Supporters of a bill to “rein in” big tech say they have enough Senate votes to push through legislation prohibiting large platforms from favoring their own businesses. This practice is called “self-preferencing.”
Sens. Amy Klobuchar (D-MN) and Chuck Grassley (R-IA) are the co-sponsors.
When the grandiose named “American Innovation and Choice Online Act” first cleared the House Judiciary Committee last year, the lobbying by tech giants began. After January’s clearance by the Senate Judiciary Committee, the heat went from simmer to boil.
Supporters are waiting for the measure to get a floor vote.
Amazon in particular is spearheading opposition, saying the bill targets exactly one retailer — themselves. The specification that those subject to its regulations must have a minimum market value of $550 billion excludes both Walmart and Target.
Amazon would have to stop giving preferred treatment to sellers who pay for greater placement. It could no longer require sellers utilizing Amazon Prime to also use the company’s delivery service. Also, companies on the platform must share certain data with rivals.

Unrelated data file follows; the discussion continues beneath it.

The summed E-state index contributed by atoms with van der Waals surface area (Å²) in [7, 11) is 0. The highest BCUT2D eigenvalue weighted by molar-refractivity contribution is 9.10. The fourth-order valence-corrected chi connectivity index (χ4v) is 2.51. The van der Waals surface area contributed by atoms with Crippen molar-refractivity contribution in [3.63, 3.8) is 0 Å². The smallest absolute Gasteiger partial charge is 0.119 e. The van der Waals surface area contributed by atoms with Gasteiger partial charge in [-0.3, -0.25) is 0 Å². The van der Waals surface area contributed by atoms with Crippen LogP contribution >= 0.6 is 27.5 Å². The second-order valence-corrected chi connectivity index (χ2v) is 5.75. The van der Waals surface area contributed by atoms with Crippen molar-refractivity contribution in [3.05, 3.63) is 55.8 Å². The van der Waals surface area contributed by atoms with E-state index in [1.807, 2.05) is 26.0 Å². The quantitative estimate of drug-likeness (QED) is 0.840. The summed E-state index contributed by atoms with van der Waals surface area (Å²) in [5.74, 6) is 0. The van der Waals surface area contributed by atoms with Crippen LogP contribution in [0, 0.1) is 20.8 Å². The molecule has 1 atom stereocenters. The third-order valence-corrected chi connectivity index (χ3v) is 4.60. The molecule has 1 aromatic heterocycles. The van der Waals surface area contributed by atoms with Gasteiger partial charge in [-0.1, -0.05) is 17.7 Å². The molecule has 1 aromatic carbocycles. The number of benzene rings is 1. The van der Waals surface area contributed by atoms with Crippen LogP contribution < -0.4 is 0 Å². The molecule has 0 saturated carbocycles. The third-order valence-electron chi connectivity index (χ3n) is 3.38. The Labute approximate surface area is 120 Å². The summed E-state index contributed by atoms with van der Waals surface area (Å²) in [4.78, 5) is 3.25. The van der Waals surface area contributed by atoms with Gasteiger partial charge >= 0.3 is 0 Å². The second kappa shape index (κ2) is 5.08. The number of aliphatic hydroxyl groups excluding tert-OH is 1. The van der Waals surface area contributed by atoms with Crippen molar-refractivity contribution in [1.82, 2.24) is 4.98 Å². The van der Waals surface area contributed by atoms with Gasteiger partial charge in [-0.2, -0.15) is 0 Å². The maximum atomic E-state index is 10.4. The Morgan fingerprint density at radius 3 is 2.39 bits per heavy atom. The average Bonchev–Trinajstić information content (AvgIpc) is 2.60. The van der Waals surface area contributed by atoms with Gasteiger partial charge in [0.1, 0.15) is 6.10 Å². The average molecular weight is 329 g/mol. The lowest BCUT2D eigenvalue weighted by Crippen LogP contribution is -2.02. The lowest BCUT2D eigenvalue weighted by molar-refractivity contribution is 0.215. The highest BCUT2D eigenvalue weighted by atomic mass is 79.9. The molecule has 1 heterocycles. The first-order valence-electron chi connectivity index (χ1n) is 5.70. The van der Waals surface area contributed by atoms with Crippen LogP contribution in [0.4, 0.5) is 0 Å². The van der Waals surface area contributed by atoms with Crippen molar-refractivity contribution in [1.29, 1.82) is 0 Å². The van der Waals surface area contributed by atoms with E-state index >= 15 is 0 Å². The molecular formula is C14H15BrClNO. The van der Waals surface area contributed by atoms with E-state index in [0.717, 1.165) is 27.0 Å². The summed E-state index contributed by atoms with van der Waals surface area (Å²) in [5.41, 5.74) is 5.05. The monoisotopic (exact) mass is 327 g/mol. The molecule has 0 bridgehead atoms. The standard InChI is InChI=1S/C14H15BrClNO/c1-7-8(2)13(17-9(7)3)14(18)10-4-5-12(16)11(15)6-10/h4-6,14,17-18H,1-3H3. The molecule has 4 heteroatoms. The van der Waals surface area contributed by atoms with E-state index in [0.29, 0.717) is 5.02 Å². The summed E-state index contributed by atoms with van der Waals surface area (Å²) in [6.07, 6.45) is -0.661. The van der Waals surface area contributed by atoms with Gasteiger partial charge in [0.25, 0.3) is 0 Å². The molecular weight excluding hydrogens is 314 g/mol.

The bill goes after Facebook, Apple, and Google parent Alphabet, and along with Amazon they are fighting the measure. Google’s practice of having its own products appear at the top of a search would be prohibited.
The Chamber of Progress, a tech advocacy group, says that supporters like Yelp and Spotify have a natural reason to want the measure to pass.
It helps them. But the organization said in a statement that voters are not clamoring for changes “to Amazon basics and Google Maps.”
The tech resistance to the bill is organized by the Computer and Communications Industry Association. All four big tech companies are part of CCIA, which has spent over $10 million this year to warn that popular online features will disappear if the bill passes.
Industry executives are also lobbying Congress personally to thwart the legislation. Despite the announcement that enough legislators are on board, nothing yet is final.
But Democrats get to go after big business, and Republicans may target platforms deemed hostile to conservatives. That’s a powerful combination, even in these days of rare bipartisanship.